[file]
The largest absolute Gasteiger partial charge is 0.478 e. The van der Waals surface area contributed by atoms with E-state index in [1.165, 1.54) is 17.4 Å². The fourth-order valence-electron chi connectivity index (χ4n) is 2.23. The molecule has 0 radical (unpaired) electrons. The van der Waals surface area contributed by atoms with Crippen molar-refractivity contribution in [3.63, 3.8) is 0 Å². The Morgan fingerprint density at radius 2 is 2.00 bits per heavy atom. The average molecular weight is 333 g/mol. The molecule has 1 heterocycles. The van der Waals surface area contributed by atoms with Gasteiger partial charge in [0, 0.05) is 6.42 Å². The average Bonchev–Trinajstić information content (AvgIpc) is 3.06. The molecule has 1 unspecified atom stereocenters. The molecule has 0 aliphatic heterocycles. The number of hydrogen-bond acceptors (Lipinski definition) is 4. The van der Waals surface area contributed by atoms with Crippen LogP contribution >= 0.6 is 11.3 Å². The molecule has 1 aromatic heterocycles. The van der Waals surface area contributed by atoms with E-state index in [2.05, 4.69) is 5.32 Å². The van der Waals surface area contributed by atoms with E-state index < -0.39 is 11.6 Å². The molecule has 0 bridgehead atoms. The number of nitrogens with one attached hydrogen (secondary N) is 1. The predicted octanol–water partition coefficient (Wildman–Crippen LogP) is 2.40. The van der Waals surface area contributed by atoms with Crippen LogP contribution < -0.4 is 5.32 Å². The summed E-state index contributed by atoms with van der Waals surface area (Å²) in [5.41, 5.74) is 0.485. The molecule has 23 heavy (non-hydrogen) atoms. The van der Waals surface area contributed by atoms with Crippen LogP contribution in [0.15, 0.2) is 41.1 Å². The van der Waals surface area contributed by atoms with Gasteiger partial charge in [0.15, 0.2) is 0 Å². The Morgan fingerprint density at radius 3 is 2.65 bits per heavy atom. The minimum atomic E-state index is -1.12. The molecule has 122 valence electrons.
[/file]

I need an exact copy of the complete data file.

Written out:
The largest absolute Gasteiger partial charge is 0.478 e. The van der Waals surface area contributed by atoms with E-state index in [1.165, 1.54) is 17.4 Å². The fourth-order valence-electron chi connectivity index (χ4n) is 2.23. The molecule has 0 radical (unpaired) electrons. The van der Waals surface area contributed by atoms with Crippen molar-refractivity contribution in [3.63, 3.8) is 0 Å². The Morgan fingerprint density at radius 2 is 2.00 bits per heavy atom. The average molecular weight is 333 g/mol. The molecule has 1 heterocycles. The van der Waals surface area contributed by atoms with Gasteiger partial charge in [0, 0.05) is 6.42 Å². The average Bonchev–Trinajstić information content (AvgIpc) is 3.06. The molecule has 1 unspecified atom stereocenters. The molecule has 0 aliphatic heterocycles. The number of hydrogen-bond acceptors (Lipinski definition) is 4. The van der Waals surface area contributed by atoms with Crippen LogP contribution >= 0.6 is 11.3 Å². The molecule has 1 aromatic heterocycles. The van der Waals surface area contributed by atoms with E-state index in [2.05, 4.69) is 5.32 Å². The van der Waals surface area contributed by atoms with E-state index < -0.39 is 11.6 Å². The molecule has 0 bridgehead atoms. The number of nitrogens with one attached hydrogen (secondary N) is 1. The predicted octanol–water partition coefficient (Wildman–Crippen LogP) is 2.40. The van der Waals surface area contributed by atoms with Crippen LogP contribution < -0.4 is 5.32 Å². The summed E-state index contributed by atoms with van der Waals surface area (Å²) in [5.41, 5.74) is 0.485. The molecule has 23 heavy (non-hydrogen) atoms. The van der Waals surface area contributed by atoms with Crippen LogP contribution in [0.15, 0.2) is 41.1 Å². The van der Waals surface area contributed by atoms with Gasteiger partial charge in [0.15, 0.2) is 0 Å². The Morgan fingerprint density at radius 3 is 2.65 bits per heavy atom. The minimum atomic E-state index is -1.12. The molecule has 122 valence electrons.